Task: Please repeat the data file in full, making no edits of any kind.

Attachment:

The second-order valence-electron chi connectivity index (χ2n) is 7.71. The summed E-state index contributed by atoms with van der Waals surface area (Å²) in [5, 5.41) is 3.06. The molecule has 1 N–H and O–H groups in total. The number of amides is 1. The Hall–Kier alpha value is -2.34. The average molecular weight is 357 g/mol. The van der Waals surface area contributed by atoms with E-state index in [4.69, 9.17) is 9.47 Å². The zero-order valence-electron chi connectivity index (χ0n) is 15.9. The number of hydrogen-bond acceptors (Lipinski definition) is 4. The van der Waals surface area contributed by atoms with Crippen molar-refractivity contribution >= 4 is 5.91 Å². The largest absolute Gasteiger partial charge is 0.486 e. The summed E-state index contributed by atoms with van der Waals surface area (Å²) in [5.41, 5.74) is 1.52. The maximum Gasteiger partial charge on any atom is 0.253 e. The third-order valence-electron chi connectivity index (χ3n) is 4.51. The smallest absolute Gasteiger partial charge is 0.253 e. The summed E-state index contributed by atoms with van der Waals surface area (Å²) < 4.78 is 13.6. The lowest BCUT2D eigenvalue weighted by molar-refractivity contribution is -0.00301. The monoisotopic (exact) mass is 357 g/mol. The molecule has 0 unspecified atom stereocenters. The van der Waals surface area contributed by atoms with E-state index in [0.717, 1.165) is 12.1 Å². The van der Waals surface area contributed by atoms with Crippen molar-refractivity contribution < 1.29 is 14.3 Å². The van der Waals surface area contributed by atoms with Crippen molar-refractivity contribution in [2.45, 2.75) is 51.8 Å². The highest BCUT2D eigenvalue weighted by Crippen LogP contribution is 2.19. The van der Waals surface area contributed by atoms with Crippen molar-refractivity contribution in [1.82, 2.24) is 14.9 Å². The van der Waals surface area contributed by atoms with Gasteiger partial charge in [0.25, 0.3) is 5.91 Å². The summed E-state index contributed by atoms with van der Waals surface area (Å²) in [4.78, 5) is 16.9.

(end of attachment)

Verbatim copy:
The second-order valence-electron chi connectivity index (χ2n) is 7.71. The summed E-state index contributed by atoms with van der Waals surface area (Å²) in [5, 5.41) is 3.06. The molecule has 1 N–H and O–H groups in total. The number of amides is 1. The Hall–Kier alpha value is -2.34. The average molecular weight is 357 g/mol. The van der Waals surface area contributed by atoms with E-state index in [4.69, 9.17) is 9.47 Å². The zero-order valence-electron chi connectivity index (χ0n) is 15.9. The number of hydrogen-bond acceptors (Lipinski definition) is 4. The van der Waals surface area contributed by atoms with Crippen molar-refractivity contribution >= 4 is 5.91 Å². The largest absolute Gasteiger partial charge is 0.486 e. The summed E-state index contributed by atoms with van der Waals surface area (Å²) in [5.41, 5.74) is 1.52. The maximum Gasteiger partial charge on any atom is 0.253 e. The third-order valence-electron chi connectivity index (χ3n) is 4.51. The smallest absolute Gasteiger partial charge is 0.253 e. The summed E-state index contributed by atoms with van der Waals surface area (Å²) < 4.78 is 13.6. The lowest BCUT2D eigenvalue weighted by molar-refractivity contribution is -0.00301. The monoisotopic (exact) mass is 357 g/mol. The molecule has 0 unspecified atom stereocenters. The van der Waals surface area contributed by atoms with E-state index in [0.717, 1.165) is 12.1 Å². The van der Waals surface area contributed by atoms with Crippen molar-refractivity contribution < 1.29 is 14.3 Å². The van der Waals surface area contributed by atoms with Crippen molar-refractivity contribution in [2.45, 2.75) is 51.8 Å². The highest BCUT2D eigenvalue weighted by Crippen LogP contribution is 2.19. The van der Waals surface area contributed by atoms with Crippen molar-refractivity contribution in [1.82, 2.24) is 14.9 Å². The van der Waals surface area contributed by atoms with Gasteiger partial charge in [0.25, 0.3) is 5.91 Å². The summed E-state index contributed by atoms with van der Waals surface area (Å²) in [4.78, 5) is 16.9.